Lippard’s On the Beaten Track inherited one theme from MacCannell’s The Tourist – the escape. For MacCannell, the tourists are escaping from their work. But still, they are unable to restrain their curiosity from seeing how other people work wherever they go; and thus the factory and some other workplaces became tourist attractions.
For Lippard, more than work, the tourist is running away from the “place,” or from the living situation as a whole. What’s interesting and true is that “They are too poor. They are too poor to go anywhere. They are too poor to escape the reality of their lives; and they are too poor to live properly in the place where they live, which is the very place you, the tourist, want to go.” (Lippard 1999:22) In this way, at least two sub-classes under the category of bourgeoisie are generated from tourism – those who can afford international tourism, and those who can only travel within the nation, the domestic tourist.
How can the domestic tourism benefit or heal the tourist who has a painful desire to escape? How can tourism generated from the desire of escape be progressive? Maybe the tourists have to find out the very reason for their own running away, but not just desperately escape. The reason and its artistic expression or representation may be progressive – just as Lone Twin did in their Nine Years, providing their own sincere understanding of the reified world.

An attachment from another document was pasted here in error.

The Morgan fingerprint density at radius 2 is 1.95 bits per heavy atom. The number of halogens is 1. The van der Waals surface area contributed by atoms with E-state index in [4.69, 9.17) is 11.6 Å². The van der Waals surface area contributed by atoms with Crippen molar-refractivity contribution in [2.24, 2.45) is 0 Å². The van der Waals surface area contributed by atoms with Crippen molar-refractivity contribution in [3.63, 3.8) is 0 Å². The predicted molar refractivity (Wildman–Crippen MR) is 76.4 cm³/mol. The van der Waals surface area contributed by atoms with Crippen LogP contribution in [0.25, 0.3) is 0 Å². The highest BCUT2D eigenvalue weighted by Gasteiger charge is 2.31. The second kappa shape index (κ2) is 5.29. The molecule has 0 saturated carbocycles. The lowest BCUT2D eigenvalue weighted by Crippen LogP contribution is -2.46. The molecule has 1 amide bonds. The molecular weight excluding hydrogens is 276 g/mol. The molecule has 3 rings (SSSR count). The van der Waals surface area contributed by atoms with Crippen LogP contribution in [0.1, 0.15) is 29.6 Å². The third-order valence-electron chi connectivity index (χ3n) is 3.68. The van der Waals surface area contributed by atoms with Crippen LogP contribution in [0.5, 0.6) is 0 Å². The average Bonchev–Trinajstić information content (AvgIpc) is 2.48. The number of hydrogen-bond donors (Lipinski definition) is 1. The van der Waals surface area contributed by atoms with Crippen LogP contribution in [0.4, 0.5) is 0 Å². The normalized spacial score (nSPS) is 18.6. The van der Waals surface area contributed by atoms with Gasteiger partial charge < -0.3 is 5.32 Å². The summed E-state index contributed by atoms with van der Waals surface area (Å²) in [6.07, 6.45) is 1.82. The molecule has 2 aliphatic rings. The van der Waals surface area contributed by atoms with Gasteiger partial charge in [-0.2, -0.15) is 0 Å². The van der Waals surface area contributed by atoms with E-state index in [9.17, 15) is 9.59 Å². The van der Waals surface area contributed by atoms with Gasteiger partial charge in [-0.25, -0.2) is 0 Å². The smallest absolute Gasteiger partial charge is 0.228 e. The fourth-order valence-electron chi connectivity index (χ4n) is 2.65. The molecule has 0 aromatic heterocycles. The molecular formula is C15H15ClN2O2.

For my final paper, I hope to find out the meaning of the Matsu pilgrimage in nowadays Taiwan, since “The historical roles of pilgrimage and curiosity have been filled (though hardly fulfilled) by tourism and museums.” (Lippard 1999:9) The folklore of the sea goddess Matsu and the Taiwanese national myth/identity would be one line, and the bodily experiences of walking, such as pain, exhaustion, transformation, another line. Bruner’s analysis model of “pre-tour, on-tour, post-tour, would be very helpful to my topic, so does Lippard’s focus on the domestic tourism.